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Semin Plast Surg. 2006 November; 20(4): 203.
PMCID: PMC2884785
Optimization of Patient Safety in Cosmetic Surgery
Guest Editors C. Bob Basu M.D. Gustavo A. Colon M.D.

Optimization of Patient Safety in Cosmetic Surgery

C. Bob Basu, M.D., M.P.H.1 and Gustavo Colon, M.D., Guest Editors2
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As the popularity of cosmetic surgery and procedures continues to rise, plastic surgeons have ushered the discourse on patient safety to the forefront. With the trend of care shifting to the outpatient setting and desire for multiple procedures to be completed in one stage, it is imperative that plastic surgeons, as leaders in all facets of aesthetic surgery, continue to share this dialogue with our colleagues to minimize morbidity and optimize results.

In this issue of Seminars in Plastic Surgery, Dr. Colon and I have assembled diverse perspectives from both academic and private practice on key topics that affect patient outcome. We begin with an update on the preoperative work-up and assessment of medical risk factors. Next, our authors address safety considerations in the operating room, focusing on patient positioning and other perioperative concerns especially pertinent during longer multiprocedure cases. Of course, this discourse would not be complete with out a review of deep venous thrombosis prophylaxis strategies. Our authors also review the literature to update us on the safety issues involved with the use of local anesthetics in cosmetic surgery. In addition, we present articles that focus on presenting a better understanding of other common postoperative morbidities including hematoma, seroma, wound infection, and postoperative nausea.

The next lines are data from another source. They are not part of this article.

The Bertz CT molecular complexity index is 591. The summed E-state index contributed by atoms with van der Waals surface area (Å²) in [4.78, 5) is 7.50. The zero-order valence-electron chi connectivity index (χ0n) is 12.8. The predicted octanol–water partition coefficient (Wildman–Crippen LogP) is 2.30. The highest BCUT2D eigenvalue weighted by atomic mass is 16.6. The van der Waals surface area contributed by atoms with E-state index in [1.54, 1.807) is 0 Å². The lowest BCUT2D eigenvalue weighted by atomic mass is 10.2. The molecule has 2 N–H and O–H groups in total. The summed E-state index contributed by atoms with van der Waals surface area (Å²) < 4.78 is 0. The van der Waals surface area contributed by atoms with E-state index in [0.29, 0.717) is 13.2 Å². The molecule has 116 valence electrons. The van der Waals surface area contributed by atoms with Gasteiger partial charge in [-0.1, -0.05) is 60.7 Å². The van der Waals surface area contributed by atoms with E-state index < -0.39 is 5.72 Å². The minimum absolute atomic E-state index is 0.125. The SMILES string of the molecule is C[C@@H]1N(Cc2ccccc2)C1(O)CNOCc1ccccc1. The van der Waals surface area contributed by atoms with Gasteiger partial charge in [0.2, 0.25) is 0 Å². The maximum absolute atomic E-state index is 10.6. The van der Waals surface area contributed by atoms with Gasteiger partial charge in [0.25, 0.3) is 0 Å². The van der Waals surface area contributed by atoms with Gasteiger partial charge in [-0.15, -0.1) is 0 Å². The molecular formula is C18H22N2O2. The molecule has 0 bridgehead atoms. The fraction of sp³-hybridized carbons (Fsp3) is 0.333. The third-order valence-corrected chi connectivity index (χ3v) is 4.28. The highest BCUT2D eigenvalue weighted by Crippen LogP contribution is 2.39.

Dr. Colon and I would like to thank specifically all our guest authors who have graciously volunteered their time and resources to contribute to this issue dedicated to patient safety. The authors have diligently reviewed the literature and shared some of their individual perspectives and experiences in their clinical practices. This work does not present any guideline or formal recommendations for the care of patients, nor does it represent any standard for patient management. Our main objective was to capture the contemporary dialogue on patient safety issues affecting the care of the cosmetic surgery patient. We hope that this work serves as a reference to resident, junior, or senior plastic surgeons to facilitate development of their customized care plans with the ubiquitous goal of optimizing patient safety.


Articles from Seminars in Plastic Surgery are provided here courtesy of Thieme Medical Publishers